## How do I understand the Hindley-Milner rules?

Hindley-Milner is a set of rules in the form of sequent calculus (not natural deduction) that demonstrates that we can deduce the (most general) type of a program from the construction of the program without explicit type declarations.

### The symbols and notation

First, let's explain the symbols, and discuss operator precedence

**𝑥** is an identifier (informally, a variable name).

**:** means is a type of (informally, an instance of, or "is-a").

**𝜎** (sigma) is an expression that is either a variable or function.

thus **𝑥:𝜎** is read "**𝑥** is-a **𝜎**"

∈ means "is an element of"

𝚪 (Gamma) is an environment.

**⊦** (the assertion sign) means asserts (or proves, but contextually "asserts" reads better.)

𝚪 ⊦ **𝑥** **:** **𝜎** is thus read "𝚪 asserts that 𝑥, is-a **𝜎**"

**𝑒** is an actual instance (element) of type **𝜎**.

**𝜏** (tau) is a type: either basic, variable (**𝛼**), functional **𝜏→𝜏'**, or product **𝜏×𝜏'** (product is not used here)

**𝜏→𝜏'** is a functional type where **𝜏** and **𝜏'** are potentially different types.

**𝜆𝑥.𝑒** means **𝜆** (lambda) is an anonymous function that takes an argument, **𝑥**, and returns an expression, **𝑒**.

**let** **𝑥** **= 𝑒₀** **in** **𝑒₁** means in expression, **𝑒₁**, substitute **𝑒₀** wherever **𝑥** appears.

**⊑** means the prior element is a subtype (informally - subclass) of the latter element.

**𝛼** is a type variable.

∀ **𝛼.𝜎** is a type, ∀ (for all) argument variables, **𝛼**, returning **𝜎** expression

∉ **free(𝚪)** means not an element of the free type variables of 𝚪 defined in the outer context. (Bound variables are substitutable.)

Everything above the line is the premise, everything below is the conclusion (Per Martin-Löf)

### Precedence, by example

I have taken some of the more complex examples from the rules and inserted redundant parentheses that show precedence:

**𝑥 : 𝜎** ∈ 𝚪 could be written **(𝑥 : 𝜎)** ∈ 𝚪

𝚪 ⊦ **𝑥** **:** **𝜎** could be written 𝚪 ⊦ (**𝑥** **:** **𝜎**)

𝚪 ⊦ **let** **𝑥** **= 𝑒₀** **in** **𝑒₁** : **𝜏**
is equivalently
𝚪 ⊦ ((**let** (**𝑥** **= 𝑒₀**) **in** **𝑒₁**) : **𝜏**)

𝚪 ⊦ **𝜆𝑥.𝑒** : **𝜏→𝜏'** is equivalently 𝚪 ⊦ ((**𝜆𝑥.𝑒**) : (**𝜏→𝜏'**))

Then, large spaces separating assertion statements and other preconditions indicates a set of such preconditions, and finally the horizontal line separating premise from conclusion brings up the end of the precedence order.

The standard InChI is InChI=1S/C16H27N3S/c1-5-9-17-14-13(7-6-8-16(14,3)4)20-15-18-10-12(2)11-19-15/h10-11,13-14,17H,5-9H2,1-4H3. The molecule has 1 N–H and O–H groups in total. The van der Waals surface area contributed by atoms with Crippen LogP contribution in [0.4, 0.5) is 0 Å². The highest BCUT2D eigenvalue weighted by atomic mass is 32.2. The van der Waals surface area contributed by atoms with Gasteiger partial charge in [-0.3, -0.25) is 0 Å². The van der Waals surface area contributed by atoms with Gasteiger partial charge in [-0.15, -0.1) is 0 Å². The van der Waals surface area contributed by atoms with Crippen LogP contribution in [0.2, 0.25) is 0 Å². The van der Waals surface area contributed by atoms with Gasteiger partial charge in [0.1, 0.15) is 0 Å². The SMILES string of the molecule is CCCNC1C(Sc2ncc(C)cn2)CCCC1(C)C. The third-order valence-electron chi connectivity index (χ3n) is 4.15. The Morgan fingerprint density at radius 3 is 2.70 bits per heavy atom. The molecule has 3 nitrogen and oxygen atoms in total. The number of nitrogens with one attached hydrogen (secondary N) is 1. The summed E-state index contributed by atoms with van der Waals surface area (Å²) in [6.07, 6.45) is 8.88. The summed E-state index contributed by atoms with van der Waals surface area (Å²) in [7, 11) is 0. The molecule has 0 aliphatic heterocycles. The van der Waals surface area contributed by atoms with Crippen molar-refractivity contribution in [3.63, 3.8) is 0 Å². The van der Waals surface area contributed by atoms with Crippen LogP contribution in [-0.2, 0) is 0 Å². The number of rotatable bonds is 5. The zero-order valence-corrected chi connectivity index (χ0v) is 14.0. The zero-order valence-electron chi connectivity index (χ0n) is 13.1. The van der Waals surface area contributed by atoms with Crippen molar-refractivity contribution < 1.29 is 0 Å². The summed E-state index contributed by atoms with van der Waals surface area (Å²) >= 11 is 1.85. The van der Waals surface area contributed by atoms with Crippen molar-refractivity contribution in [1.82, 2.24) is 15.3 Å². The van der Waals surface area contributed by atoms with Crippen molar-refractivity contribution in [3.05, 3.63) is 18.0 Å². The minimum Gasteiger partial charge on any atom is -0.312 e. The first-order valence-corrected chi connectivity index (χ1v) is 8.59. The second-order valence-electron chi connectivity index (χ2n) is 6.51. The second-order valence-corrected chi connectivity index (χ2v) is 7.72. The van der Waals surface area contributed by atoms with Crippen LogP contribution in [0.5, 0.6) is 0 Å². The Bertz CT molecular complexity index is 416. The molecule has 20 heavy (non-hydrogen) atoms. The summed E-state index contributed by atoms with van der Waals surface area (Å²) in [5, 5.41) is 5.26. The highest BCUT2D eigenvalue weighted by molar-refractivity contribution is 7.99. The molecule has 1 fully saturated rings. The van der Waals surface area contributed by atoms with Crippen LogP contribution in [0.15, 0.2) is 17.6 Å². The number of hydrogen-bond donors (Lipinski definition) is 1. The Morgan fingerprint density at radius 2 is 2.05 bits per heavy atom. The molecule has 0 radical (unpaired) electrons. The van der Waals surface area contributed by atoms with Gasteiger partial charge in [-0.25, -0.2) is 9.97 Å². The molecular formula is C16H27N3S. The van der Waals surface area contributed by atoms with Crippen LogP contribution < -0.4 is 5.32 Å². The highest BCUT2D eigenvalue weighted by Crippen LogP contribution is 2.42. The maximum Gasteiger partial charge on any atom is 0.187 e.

## The Rules

What follows here are English interpretations of the rules, each followed by a loose restatement and an explanation.

### Variable

Given 𝑥 is a type of 𝜎 (sigma), an element of 𝚪 (Gamma),

conclude 𝚪 asserts 𝑥 is a 𝜎.

Put another way, in 𝚪, we know 𝑥 is of type 𝜎 because 𝑥 is of type 𝜎 in 𝚪.

This is basically a tautology. An identifier name is a variable or a function.

### Function Application

Given 𝚪 asserts 𝑒₀ is a functional type and 𝚪 asserts 𝑒₁ is a 𝜏

conclude 𝚪 asserts applying function 𝑒₀ to 𝑒₁ is a type 𝜏'

To restate the rule, we know that function application returns type 𝜏' because the function has type 𝜏→𝜏' and gets an argument of type 𝜏.

This means that if we know that a function returns a type, and we apply it to an argument, the result will be an instance of the type we know it returns.

### Function Abstraction

Given 𝚪 and 𝑥 of type 𝜏 asserts 𝑒 is a type, 𝜏'

conclude 𝚪 asserts an anonymous function, 𝜆 of 𝑥 returning expression, 𝑒 is of type 𝜏→𝜏'.

Again, when we see a function that takes 𝑥 and returns an expression 𝑒, we know it's of type 𝜏→𝜏' because 𝑥 (a 𝜏) asserts that 𝑒 is a 𝜏'.

If we know 𝑥 is of type 𝜏 and thus an expression 𝑒 is of type 𝜏', then a function of 𝑥 returning expression 𝑒 is of type 𝜏→𝜏'.

### Let variable declaration

Given 𝚪 asserts 𝑒₀, of type 𝜎, **and** 𝚪 and 𝑥, of type 𝜎, asserts 𝑒₁ of type 𝜏

conclude 𝚪 asserts `let`

𝑥=𝑒₀ `in`

𝑒₁ of type 𝜏

Loosely, 𝑥 is bound to 𝑒₀ in 𝑒₁ (a 𝜏) because 𝑒₀ is a 𝜎, and 𝑥 is a 𝜎 that asserts 𝑒₁ is a 𝜏.

This means if we have an expression 𝑒₀ that is a 𝜎 (being a variable or a function), and some name, 𝑥, also a 𝜎, and an expression 𝑒₁ of type 𝜏, then we can substitute 𝑒₀ for 𝑥 wherever it appears inside of 𝑒₁.

### Instantiation

Given 𝚪 asserts 𝑒 of type 𝜎' and 𝜎' is a subtype of 𝜎

conclude 𝚪 asserts 𝑒 is of type 𝜎

An expression, 𝑒 is of parent type 𝜎 because the expression 𝑒 is subtype 𝜎', and 𝜎 is the parent type of 𝜎'.

If an instance is of a type that is a subtype of another type, then it is also an instance of that super-type - the more general type.

### Generalization

Given 𝚪 asserts 𝑒 is a 𝜎 **and** 𝛼 is not an element of the free variables of 𝚪,

conclude 𝚪 asserts 𝑒, type for all argument expressions 𝛼 returning a 𝜎 expression

So in general, 𝑒 is typed 𝜎 for all argument variables (𝛼) returning 𝜎, because we know that 𝑒 is a 𝜎 and 𝛼 is not a free variable.

This means we can generalize a program to accept all types for arguments not already bound in the containing scope (variables that are not non-local). These bound variables are substitutable.

## Putting it all together

Given certain assumptions (such as no free/undefined variables, a known environment, ) we know the types of:

- atomic elements of our programs (Variable),
- values returned by functions (Function Application),
- functional constructs (Function Abstraction),
- let bindings (Let Variable Declarations),
- parent types of instances (Instantiation), and
- all expressions (Generalization).

## Conclusion

These rules combined allow us to prove the most general type of an asserted program, without requiring type annotations.

looking for a good explanation of the algorithm, the best that I've found so far is in chapter 30 of Shriram Krishnamurthi'sareProgramming Languages: Application and Interpretation(CC licensed!). – laslowh Apr 25 '13 at 13:11